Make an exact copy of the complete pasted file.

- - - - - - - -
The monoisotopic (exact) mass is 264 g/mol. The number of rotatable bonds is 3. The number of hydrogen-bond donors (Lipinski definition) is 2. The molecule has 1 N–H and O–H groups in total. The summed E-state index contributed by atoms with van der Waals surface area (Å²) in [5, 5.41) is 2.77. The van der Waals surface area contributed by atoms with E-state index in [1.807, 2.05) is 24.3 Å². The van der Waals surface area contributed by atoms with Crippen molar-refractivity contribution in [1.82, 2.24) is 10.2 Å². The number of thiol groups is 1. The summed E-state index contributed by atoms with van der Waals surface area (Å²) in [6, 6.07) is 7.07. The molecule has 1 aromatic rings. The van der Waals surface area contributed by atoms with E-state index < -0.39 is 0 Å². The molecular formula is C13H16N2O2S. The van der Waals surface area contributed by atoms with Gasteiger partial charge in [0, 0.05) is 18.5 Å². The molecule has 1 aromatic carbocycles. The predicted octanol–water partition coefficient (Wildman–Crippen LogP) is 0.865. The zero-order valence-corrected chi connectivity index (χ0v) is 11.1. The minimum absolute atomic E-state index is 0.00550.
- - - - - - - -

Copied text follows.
The monoisotopic (exact) mass is 264 g/mol. The number of rotatable bonds is 3. The number of hydrogen-bond donors (Lipinski definition) is 2. The molecule has 1 N–H and O–H groups in total. The summed E-state index contributed by atoms with van der Waals surface area (Å²) in [5, 5.41) is 2.77. The van der Waals surface area contributed by atoms with E-state index in [1.807, 2.05) is 24.3 Å². The van der Waals surface area contributed by atoms with Crippen molar-refractivity contribution in [1.82, 2.24) is 10.2 Å². The number of thiol groups is 1. The summed E-state index contributed by atoms with van der Waals surface area (Å²) in [6, 6.07) is 7.07. The molecule has 1 aromatic rings. The van der Waals surface area contributed by atoms with E-state index < -0.39 is 0 Å². The molecular formula is C13H16N2O2S. The van der Waals surface area contributed by atoms with Gasteiger partial charge in [0, 0.05) is 18.5 Å². The molecule has 1 aromatic carbocycles. The predicted octanol–water partition coefficient (Wildman–Crippen LogP) is 0.865. The zero-order valence-corrected chi connectivity index (χ0v) is 11.1. The minimum absolute atomic E-state index is 0.00550.